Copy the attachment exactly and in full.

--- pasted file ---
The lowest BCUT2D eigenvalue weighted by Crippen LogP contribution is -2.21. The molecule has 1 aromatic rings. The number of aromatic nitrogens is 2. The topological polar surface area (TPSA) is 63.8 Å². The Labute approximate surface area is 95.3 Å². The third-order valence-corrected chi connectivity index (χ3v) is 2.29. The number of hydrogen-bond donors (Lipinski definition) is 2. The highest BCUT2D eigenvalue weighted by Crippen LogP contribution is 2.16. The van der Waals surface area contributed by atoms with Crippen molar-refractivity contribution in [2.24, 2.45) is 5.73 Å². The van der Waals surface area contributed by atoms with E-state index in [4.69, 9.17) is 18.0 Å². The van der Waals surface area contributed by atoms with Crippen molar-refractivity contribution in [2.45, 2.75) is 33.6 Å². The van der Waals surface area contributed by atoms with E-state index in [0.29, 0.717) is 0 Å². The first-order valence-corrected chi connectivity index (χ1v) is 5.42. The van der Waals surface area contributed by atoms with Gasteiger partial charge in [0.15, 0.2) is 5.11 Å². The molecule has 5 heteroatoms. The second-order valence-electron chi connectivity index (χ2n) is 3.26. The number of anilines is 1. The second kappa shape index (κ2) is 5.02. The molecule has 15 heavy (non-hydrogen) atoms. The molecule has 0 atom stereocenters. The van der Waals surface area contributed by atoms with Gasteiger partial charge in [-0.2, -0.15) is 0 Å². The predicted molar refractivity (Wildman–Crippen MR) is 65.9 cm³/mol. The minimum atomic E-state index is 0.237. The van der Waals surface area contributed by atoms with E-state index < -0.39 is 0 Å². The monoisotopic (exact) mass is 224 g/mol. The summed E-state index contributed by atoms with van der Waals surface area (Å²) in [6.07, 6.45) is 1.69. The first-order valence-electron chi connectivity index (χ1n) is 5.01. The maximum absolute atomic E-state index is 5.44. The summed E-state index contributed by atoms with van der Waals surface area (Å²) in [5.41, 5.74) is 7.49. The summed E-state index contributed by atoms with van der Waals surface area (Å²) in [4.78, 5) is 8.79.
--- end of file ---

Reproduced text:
The lowest BCUT2D eigenvalue weighted by Crippen LogP contribution is -2.21. The molecule has 1 aromatic rings. The number of aromatic nitrogens is 2. The topological polar surface area (TPSA) is 63.8 Å². The Labute approximate surface area is 95.3 Å². The third-order valence-corrected chi connectivity index (χ3v) is 2.29. The number of hydrogen-bond donors (Lipinski definition) is 2. The highest BCUT2D eigenvalue weighted by Crippen LogP contribution is 2.16. The van der Waals surface area contributed by atoms with Crippen molar-refractivity contribution in [2.24, 2.45) is 5.73 Å². The van der Waals surface area contributed by atoms with E-state index in [4.69, 9.17) is 18.0 Å². The van der Waals surface area contributed by atoms with Crippen molar-refractivity contribution in [2.45, 2.75) is 33.6 Å². The van der Waals surface area contributed by atoms with E-state index in [0.29, 0.717) is 0 Å². The first-order valence-corrected chi connectivity index (χ1v) is 5.42. The van der Waals surface area contributed by atoms with Gasteiger partial charge in [0.15, 0.2) is 5.11 Å². The molecule has 5 heteroatoms. The second-order valence-electron chi connectivity index (χ2n) is 3.26. The number of anilines is 1. The second kappa shape index (κ2) is 5.02. The molecule has 15 heavy (non-hydrogen) atoms. The molecule has 0 atom stereocenters. The van der Waals surface area contributed by atoms with Gasteiger partial charge in [-0.2, -0.15) is 0 Å². The predicted molar refractivity (Wildman–Crippen MR) is 65.9 cm³/mol. The minimum atomic E-state index is 0.237. The van der Waals surface area contributed by atoms with E-state index < -0.39 is 0 Å². The monoisotopic (exact) mass is 224 g/mol. The summed E-state index contributed by atoms with van der Waals surface area (Å²) in [6.07, 6.45) is 1.69. The first-order valence-electron chi connectivity index (χ1n) is 5.01. The maximum absolute atomic E-state index is 5.44. The summed E-state index contributed by atoms with van der Waals surface area (Å²) in [5.41, 5.74) is 7.49. The summed E-state index contributed by atoms with van der Waals surface area (Å²) in [4.78, 5) is 8.79.